Global robotics market to be worth $147bn by 2025
A sea-change towards automation across labor-intensive industries is tipped to see the global market for robotics display “double-digit growth” in the coming years, accruing a revenue worth of $US147 billion in the next six years— up from US$35 billion in 2016.
The figure, which comes from a report by Transparency Market Research (TMR), is based on a growth rate of 17.4% between 2017 to 2025 and would account for approximately 2,731 robotic units.
The rise of the robots comes as many industries struggle with rising labor costs and a lack of skilled workers, with many companies turning to robotic process automation (RPA) to conduct menial tasks in manufacturing and production.
Human crashes robot-driven car
In automotive manufacturing for instance— where robots have been used for decades— Machine Vision (MV) is used for safety inspections, utilizing technologies such as infrared, 3D imaging and X-ray to negate a time-intensive task for human safety inspectors.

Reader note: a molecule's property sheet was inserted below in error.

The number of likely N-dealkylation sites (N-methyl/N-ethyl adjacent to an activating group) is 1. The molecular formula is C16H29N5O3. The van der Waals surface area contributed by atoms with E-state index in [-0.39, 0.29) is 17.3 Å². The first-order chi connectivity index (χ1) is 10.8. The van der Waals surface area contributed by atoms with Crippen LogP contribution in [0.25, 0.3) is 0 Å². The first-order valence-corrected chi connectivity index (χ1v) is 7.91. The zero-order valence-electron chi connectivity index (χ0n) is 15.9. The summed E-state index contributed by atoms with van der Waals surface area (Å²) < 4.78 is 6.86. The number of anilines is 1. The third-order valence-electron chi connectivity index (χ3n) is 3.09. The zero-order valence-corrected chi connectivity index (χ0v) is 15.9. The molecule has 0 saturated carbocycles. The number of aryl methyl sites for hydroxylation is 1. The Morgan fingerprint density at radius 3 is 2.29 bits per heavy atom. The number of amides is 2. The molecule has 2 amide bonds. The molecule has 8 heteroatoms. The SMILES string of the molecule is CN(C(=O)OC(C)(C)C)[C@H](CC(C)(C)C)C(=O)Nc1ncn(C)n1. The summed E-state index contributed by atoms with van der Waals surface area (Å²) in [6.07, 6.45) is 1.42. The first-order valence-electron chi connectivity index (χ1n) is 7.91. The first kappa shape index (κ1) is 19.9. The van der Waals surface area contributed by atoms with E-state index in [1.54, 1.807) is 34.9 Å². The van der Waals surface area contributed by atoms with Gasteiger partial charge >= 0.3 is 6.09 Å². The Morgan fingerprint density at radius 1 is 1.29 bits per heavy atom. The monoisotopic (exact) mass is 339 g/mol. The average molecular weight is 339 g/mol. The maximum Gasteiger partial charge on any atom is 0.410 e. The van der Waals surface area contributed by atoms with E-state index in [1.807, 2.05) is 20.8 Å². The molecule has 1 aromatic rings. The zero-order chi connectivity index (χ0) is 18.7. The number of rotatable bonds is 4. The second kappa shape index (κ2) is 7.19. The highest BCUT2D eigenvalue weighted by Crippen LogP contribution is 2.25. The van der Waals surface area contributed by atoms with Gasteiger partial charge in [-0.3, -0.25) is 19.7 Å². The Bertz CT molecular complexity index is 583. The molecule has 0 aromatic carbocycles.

This type of machine, known as static robotics— the metal, arm-like machines that probably spring to mind when you think of robotics in production lines— currently account for the highest amount of spend, owed to their prolific deployment in aerospace, manufacturing, automotive, and even healthcare, where skilled workforces can be hard to come by.
In terms of the global concentration of this growth, the Asia Pacific region is set to see the fastest growth because of “incessant innovation” taking place, and its widespread application across industries, anticipated to gain from the advent of nanotechnology and collaborative robots.
However, North America is also set to see significant growth owed to the strength of its robot manufacturing market, as well as contracts from the defense sector, such as DARPA. At the same time, however, its market is dominated by a handful of leading players, namely Google Inc., Northrop Grumman Corporation, iRobot Corporation, and Fanuc Corporation.
But growth is global and unrelenting; TMR attributes this to robotic systems being a “win-win”, enabling labor costs to be cut and production levels to be increased— albeit coming at a hefty initial cost— as well as helping in potentially difficult or dangerous working conditions such as in construction, mines, and oil and gas wells.
“All over the world labor-intensive industries are looking for ways to reduce operating costs and improve efficiency. This has led to the uptake of more automated procedures thereby providing a major fillip to the global robotics market,” said a TMR analyst.